Ludwig Mies van der Rohe's flat bar Brno Chair is comprised of polished chrome-plated steel and leather, made circa 1960s by Knoll. These chairs retain their original brown leather upholstery and arm pads as well as one of it's original Knoll labels.
Designed by Mies van der Rohe in 1930 for his renowned Tugendhat House in Brno, Czech Republic, the Brno Chair reflects the groundbreaking simplicity of its original environment. The chair, an icon of 20th-century design, is celebrated for its lean profile, clean lines and meticulous attention to detail.
The Tugendhat House, often considered to be Mies van der Rohe’s defining residential work, is the summation of his ideas incorporated at every level of the design. Architectural historian Peter Blake explains in his book Master Builders: “As in every one of his designs, from skyscrapers to dining chairs, Mies reduces each object to its essential elements, and then refined each detail to a point of almost breathtaking beauty and eloquence. There was nothing in this house that did not reflect this process of distillation to the point of utter perfection; not a window mullion, not a heating pipe, not a lighting fixture, not an ashtray.”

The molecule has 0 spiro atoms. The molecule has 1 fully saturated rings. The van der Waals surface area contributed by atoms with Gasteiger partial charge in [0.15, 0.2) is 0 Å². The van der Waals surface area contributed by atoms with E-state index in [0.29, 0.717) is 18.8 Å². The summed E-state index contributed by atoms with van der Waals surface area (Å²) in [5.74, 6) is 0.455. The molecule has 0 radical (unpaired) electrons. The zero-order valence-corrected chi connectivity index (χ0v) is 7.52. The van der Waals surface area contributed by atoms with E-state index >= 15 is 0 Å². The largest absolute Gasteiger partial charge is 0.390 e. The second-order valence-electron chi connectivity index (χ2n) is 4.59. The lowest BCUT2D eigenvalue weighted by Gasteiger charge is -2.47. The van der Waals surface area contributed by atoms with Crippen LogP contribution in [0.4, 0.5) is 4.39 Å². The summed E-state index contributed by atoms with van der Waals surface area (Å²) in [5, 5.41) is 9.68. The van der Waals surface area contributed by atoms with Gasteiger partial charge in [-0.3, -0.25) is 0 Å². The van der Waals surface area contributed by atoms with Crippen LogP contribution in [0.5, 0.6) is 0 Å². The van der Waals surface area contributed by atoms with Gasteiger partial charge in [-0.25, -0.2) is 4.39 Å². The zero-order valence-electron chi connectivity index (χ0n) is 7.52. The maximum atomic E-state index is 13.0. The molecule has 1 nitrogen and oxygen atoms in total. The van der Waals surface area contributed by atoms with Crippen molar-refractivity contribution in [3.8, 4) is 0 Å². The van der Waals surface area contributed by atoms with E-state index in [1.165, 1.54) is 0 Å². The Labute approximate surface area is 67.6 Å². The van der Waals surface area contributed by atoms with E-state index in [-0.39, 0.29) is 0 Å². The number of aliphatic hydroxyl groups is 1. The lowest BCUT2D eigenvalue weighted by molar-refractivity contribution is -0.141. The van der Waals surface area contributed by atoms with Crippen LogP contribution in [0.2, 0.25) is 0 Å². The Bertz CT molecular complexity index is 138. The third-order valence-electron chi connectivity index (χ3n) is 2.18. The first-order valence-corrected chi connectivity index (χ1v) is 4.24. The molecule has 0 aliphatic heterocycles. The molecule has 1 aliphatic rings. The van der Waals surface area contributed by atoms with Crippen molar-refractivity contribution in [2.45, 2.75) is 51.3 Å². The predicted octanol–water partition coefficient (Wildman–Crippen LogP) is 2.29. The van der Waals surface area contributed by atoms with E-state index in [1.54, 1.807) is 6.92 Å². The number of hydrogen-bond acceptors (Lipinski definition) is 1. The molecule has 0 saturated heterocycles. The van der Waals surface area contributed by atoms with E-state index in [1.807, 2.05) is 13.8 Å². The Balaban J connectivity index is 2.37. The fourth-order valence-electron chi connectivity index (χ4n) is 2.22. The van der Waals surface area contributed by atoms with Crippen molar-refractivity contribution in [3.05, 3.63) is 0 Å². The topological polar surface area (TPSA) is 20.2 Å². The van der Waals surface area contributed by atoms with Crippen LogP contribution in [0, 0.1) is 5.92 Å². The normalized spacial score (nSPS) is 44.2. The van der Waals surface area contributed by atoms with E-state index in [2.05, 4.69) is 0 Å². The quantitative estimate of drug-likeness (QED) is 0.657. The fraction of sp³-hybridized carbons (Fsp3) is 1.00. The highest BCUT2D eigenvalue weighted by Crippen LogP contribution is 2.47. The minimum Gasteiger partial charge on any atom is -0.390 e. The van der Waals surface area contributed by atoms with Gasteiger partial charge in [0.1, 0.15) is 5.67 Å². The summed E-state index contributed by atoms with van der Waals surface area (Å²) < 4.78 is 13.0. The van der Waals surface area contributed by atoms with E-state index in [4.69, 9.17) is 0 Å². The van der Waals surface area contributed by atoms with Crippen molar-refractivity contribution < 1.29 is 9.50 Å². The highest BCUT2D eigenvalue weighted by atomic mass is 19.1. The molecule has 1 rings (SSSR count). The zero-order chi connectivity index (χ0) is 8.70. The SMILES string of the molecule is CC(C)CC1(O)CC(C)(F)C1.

While there were 24 Tubular Brno Chairs in the Tugendhat House, there was only one Flat Bar Brno chair in a master bedroom (Grete Tugendhat). Unlike the tubular version, the design was not subsequently put into production. In 1958, Phillip Johnson requested that Knoll produce the flat bar Brno Chair for use in his design of the Four Seasons restaurant. After making a few slight adjustments, including added cushioning (all with the approval of Mies); Knoll reintroduced the chair in 1958. The company continues to produce each chair to Mies’ exacting standards, thanks to a collaboration with the Mies van der Rohe Archives at The Museum of Modern Art, New York.
Literature: Above information taken directly from the Knoll and The Tugendhat House websites.